Dienstag, 25. März 2014

Tokyo Police Club - Forcefield




















Suche ich in meiner iTunes Bibliothek nach "Argentina", so findet sich dort Sinéad O'Connors selten von mir gehörte Version von "Don't Cry For Me Argentina" und "A Man From Argentina" von den wundervollen Billie The Vision & The Dancers, sowie in einer Interpretation von Maia Hirasawa. Sehr oft bzw. oft gehört.

Seit dieser Woche wird dieses Trio von Tokyo Police Club ergänzt: "Argentina" eröffnet deren viertes Album "Forcefield", besteht eigentlich aus drei Teilen, dauert achteinhalb Minuten und kann hier gehört werden:


"Champ" hieß der letzte Longplayer des kanadischen Quartetts und der liegt auch bereits fast 4 Jahre zurück. "Forcefield" wurde von Doug Boehm (Dr. Dog, Girls) produziert und läuft trotz des ungewöhnlichen und sehr langen Einstiegs nur 33 Minuten, denn die übrigen 8 Titel gehen wieder deutlich in die bekannte Richtung des kurzen, prägnanten und melodiösen Indierocks, der immer wieder von elektronischen Sounds unterwandert wird. Als träfen sich Jimmy Eat World und Passion Pit zu einem Stelldichein. 
Als erste Single wurde das ein wenig an The Strokes erinnernde "Hot Tonight" ausgewählt:




Because really, everything you hear on Forcefield sounds thoughtful. But not in that overly academic, weirdly preachy way. A song called "Toy Guns" mixes easy metaphors with difficult growth: "When every other kid on the block has a shotgun / I've never known the difference between the toys and the real ones...I am just another jagged gentleman / We're both made of the same stuff." It's all poppy and, as a dear friend said, like they overdosed on 60s pop while overdosing on 2000s drugs. Tokyo Police Club have created something that doesn't feel like it was made to stand out or mix in. Forcefield, like its name implies, is personal and dependent on listeners pulling meaning out of lyrics that are so clearly meant to be vague.

Closer "Feel The Effect," while probably the album's most interesting track with static-drenched guitar solos and fist-pumping Passion Pit-esque electronics, gives us bits of a story that at first seem strange. But it also contains bits of everyday-ness like, "I've got a friend with a mohawk / He's given terrible advice to me / He is full of quick quips / Has my future on my lips / At least he's working on it / Working on it / Working for me." Whether you know someone with that hairstyle or not, you know the person who can't help but tell you what's right. It's so easy to give everyone else advice, and so hard to take it. But Forcefield plays like an album rich with self-reflection. It's incredibly insular and sure of itself, but it's also smartly innovative. Rock music in 2014 means almost nothing, and it's nice to hear a band like Tokyo Police Club going full speed into creating their own definition. And perhaps what it means to be a successful rock band in this day and age is to be less concerned about how you sound, and spend more time concentrating on what you say.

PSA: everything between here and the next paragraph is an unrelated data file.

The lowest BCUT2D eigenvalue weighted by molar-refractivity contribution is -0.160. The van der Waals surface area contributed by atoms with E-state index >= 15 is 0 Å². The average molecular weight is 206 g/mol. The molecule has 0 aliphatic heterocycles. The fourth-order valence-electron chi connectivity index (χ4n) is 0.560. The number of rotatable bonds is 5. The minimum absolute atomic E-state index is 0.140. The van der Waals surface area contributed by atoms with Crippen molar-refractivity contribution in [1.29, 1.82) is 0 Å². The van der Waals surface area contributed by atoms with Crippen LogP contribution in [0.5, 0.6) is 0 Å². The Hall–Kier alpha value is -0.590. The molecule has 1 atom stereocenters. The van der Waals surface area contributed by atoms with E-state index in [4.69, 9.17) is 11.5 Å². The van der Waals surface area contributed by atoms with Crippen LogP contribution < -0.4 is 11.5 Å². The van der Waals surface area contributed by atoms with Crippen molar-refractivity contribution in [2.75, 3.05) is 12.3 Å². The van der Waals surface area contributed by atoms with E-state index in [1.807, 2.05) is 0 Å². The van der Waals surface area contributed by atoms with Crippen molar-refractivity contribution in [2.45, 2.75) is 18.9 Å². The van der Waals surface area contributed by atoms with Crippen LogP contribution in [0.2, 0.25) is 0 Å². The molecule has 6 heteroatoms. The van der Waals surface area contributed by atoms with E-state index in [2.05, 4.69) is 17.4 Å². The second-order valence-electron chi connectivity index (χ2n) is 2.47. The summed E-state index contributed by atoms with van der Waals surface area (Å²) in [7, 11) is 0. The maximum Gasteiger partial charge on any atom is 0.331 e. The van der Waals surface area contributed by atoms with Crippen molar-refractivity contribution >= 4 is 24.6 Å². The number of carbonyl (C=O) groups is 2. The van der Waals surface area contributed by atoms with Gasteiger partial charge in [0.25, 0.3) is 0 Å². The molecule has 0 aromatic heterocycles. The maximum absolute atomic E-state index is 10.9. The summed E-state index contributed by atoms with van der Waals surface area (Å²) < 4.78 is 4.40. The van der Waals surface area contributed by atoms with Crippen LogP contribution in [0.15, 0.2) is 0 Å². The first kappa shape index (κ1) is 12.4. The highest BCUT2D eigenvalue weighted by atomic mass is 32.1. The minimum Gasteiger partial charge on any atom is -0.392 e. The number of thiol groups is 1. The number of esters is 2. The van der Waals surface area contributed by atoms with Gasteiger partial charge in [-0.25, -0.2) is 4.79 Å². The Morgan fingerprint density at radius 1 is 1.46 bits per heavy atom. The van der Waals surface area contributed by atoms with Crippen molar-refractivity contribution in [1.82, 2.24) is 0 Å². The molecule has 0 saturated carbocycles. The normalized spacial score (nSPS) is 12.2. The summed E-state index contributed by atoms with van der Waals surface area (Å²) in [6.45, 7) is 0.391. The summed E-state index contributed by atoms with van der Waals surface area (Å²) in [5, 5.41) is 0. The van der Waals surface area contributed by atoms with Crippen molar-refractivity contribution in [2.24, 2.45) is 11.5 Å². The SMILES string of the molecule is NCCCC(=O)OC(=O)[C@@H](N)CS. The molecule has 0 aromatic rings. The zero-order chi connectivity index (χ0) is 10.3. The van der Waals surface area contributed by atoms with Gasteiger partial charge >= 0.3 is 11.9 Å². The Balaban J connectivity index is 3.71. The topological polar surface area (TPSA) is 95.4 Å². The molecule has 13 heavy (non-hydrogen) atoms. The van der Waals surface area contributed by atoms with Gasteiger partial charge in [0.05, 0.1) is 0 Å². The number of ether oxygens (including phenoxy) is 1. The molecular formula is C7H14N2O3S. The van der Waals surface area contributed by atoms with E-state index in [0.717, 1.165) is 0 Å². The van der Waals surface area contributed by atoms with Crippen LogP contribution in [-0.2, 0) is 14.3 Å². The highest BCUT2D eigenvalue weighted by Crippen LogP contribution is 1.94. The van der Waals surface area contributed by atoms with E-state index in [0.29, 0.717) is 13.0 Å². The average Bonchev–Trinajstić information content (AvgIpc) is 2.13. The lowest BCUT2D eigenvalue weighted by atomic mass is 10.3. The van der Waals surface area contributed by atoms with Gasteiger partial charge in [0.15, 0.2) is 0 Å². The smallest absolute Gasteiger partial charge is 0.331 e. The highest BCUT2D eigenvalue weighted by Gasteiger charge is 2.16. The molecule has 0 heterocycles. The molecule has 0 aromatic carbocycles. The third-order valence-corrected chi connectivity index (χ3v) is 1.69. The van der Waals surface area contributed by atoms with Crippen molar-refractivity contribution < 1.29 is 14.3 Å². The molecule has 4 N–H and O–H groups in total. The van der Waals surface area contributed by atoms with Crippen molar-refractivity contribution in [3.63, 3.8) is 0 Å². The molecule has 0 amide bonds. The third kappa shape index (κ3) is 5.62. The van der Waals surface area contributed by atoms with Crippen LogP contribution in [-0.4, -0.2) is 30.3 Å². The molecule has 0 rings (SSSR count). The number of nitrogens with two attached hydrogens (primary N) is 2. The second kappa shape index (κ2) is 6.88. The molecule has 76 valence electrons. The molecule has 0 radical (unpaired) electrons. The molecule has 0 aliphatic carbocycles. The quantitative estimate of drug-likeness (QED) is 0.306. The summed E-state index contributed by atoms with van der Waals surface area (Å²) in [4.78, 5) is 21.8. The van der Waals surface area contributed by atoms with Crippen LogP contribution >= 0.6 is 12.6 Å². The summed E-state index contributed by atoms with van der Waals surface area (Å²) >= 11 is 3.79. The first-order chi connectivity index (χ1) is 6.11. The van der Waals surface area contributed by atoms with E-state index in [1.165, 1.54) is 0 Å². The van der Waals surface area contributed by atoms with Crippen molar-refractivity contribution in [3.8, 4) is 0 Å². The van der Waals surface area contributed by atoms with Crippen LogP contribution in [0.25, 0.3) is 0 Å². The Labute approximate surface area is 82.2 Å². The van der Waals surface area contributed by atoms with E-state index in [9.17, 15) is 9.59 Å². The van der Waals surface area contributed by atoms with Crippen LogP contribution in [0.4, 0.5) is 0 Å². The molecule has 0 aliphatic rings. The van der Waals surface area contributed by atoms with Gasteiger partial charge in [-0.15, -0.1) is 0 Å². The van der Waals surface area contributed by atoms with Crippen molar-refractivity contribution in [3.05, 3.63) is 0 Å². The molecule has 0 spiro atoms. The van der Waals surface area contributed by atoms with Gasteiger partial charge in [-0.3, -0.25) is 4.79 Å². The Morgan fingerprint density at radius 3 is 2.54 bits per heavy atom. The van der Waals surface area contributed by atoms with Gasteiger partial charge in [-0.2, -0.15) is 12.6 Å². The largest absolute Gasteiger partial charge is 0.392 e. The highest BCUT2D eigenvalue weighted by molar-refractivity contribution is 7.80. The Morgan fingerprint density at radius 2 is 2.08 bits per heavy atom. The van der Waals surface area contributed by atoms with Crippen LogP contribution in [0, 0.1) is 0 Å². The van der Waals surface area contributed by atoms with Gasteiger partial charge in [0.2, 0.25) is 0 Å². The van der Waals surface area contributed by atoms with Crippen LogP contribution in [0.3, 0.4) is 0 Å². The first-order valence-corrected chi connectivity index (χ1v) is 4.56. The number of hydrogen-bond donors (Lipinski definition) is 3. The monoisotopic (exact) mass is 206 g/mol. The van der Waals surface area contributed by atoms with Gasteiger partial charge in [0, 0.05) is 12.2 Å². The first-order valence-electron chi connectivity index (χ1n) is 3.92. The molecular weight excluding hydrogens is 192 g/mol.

(absolutepunk)


3 Kommentare:

Dirk hat gesagt…

Für den Tokyo Police Club gibt es von mir:

6,5 Punkte

Ingo hat gesagt…

In meiner Excel Liste stehen ebenfalls 6,5 Punkte.

Dirk hat gesagt…

Florians gesammelte Wertungen kamen per Email. Ich poste sie bei seinem (vermutlichen) Lieblingsalbum 2014:


9,5 Tokyo Police Club

9 Drowners
9 Fanfarlo

8,5 Bombay Bicycle Club
8,5 The Kooks
8,5 Caribou

8 Broken Bells
8 Oh My!
8 We Are Scientists
8 Foster The People
8 Metronomy
8 Coldplay
8 alt-J
8 Weezer
8 TV On The Radio
8 The War On Drugs

7 The Notwist
7 Blood Red Shoes
7 Dillon
7 Jonah's Onelinedrawing
7 Gruff Rhys
7 The Heartbreaks
7 Angus & Julia Stone
7 The Acid
7 Spoon
7 Interpol
7 U2
7 Beck

6,5 We Were Promised Jetpacks

6 Maximo Park
6 Mando Diao
6 The Pains Of Being Pure At Heart
6 Kasabian
6 Lana Del Rey
6 Erland & The Carnival
6 The Drums
6 Kraftklub
6 Erlend Oye

5 Hercules & Love Affair
5 Die Sterne